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Skipper and I are still enjoying our trip as I write this, and he is teaching me a lot along the way. He is more active than Belle,and I had feared that would present a problem in the various hotels and relatives’ homes along the way. Happily, that has not been the case. He has been a real gentleman, particularly for a four-year-old. In dog years, he would be about 28, so I shouldn’t be too surprised!
We did get to the Gettysburg National Battlefield Park. The weather was considerably chillier than it was when the battle took place, which was the first week in July 1863. I would recommend a full day’s visit even for readers who are not Civil War buffs (and I am not). Since Skipper was not allowed into the theater presentation given several times a day, we ended up taking a self-guided automobile tour – which was, by itself, wonderful. The Park is huge, much larger than I had thought it would be, and is spread all around and partially within the village of Gettysburg, itself about the size of downtown Edgefield. The map we were given had 18 marked stops, each of which has a roadside marker describingwhat happened at that site – and the numbers 1 through 18 are arranged both chronologically and geographically, so that if you follow them in order, you can see the battle taking shape before your eyes.
There are without exaggeration over a hundred monuments and markers on the battlefield. The attached photograph is of the statue of Lieutenant General James Longstreet, born in Edgefield County, and is about at Stop #6 on the driving tour. The first several stops are on the Confederate side of the battlefield, Seminary Hill (there is still a Lutheran Seminary there), and the next several on the Union side, Cemetery Hill. The similar names had always confused me, but being there and driving along them, with a history lesson given by the roadside markers, made it all real. The markers, most of them (but not statutes such as LGEN Longstreet’s, a relatively new addition), were placed by the surviving members of the various brigades on both sides in the decades following the war. Knowing that and reading the dedications on the markers to their friends and fellow soldiers who had fallen there, really did seem to make the almost 160 years from then to now fade into just a decade or two. They spoke to Skipper and me when we left the car to see the sights, the ridges and fields of wheat and a hill or two, and spoke of gallantry, of holding one’s comrades in arms in the highest esteem, and of the many who gave their “last full measure of devotion” right there, in front of us. That phrase, of course, is from Lincoln’s Gettysburg Address, which was given, and is now inscribed, at the final stop of the driving tour.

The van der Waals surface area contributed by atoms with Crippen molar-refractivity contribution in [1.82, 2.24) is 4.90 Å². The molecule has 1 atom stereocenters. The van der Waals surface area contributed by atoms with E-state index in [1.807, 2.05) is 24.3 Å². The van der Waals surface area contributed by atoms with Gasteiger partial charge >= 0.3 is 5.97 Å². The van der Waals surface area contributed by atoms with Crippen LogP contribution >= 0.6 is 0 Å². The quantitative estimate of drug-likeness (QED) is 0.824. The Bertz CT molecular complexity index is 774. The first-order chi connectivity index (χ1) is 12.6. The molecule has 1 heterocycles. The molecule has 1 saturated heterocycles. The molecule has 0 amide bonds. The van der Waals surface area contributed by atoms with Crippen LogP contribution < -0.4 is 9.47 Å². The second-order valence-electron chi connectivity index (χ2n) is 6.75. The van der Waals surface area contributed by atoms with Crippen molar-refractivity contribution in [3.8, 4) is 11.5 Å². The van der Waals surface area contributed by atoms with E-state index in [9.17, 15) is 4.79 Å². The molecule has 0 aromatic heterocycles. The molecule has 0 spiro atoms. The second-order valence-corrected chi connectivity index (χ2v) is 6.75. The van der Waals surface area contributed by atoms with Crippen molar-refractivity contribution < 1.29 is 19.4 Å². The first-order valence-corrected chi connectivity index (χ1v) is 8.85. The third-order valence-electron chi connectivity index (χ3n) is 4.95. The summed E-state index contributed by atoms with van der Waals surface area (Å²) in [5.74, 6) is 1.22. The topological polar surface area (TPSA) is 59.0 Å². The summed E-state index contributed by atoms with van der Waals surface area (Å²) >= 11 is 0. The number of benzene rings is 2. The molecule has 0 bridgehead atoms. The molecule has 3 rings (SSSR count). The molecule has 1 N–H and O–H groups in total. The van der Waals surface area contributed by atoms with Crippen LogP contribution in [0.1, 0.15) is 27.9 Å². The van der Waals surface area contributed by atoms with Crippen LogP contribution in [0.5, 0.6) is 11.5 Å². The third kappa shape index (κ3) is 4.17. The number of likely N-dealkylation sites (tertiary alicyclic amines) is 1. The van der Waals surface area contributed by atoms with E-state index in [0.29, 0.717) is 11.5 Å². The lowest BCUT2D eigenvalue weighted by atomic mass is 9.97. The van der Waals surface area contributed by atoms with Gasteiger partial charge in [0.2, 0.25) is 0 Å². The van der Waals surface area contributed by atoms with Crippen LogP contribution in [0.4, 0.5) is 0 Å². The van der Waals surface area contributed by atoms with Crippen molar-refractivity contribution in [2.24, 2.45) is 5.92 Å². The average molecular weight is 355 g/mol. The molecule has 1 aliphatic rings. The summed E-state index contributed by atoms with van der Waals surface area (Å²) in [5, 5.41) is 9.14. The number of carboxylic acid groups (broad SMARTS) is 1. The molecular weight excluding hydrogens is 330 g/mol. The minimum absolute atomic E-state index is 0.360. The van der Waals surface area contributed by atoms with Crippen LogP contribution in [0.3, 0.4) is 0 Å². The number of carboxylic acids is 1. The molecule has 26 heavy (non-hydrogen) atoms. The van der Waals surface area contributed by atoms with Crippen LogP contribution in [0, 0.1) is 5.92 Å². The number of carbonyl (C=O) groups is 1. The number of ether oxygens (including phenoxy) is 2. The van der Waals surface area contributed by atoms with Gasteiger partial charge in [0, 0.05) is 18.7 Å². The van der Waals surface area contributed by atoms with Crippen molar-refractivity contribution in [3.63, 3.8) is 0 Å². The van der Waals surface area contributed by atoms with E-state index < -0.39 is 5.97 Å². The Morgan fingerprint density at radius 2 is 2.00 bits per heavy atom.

There is a lot of discussion now about how just or unjust was the cause for which James Longstreet and so many others fought, and such a discussion is, in my view, much needed. But in the eyes of this veteran, in visiting Gettysburg or any other battlefield in any war, one can do no better than Abraham Lincoln, in describing how “The brave men, living and dead, who struggled here, have consecrated it, far above our poor power to add or detract.”
If you have a chance, with or without a friend like Skipper, I recommend you visit Gettysburg. And be sure to end up, as we did, by rereading the Gettysburg Address.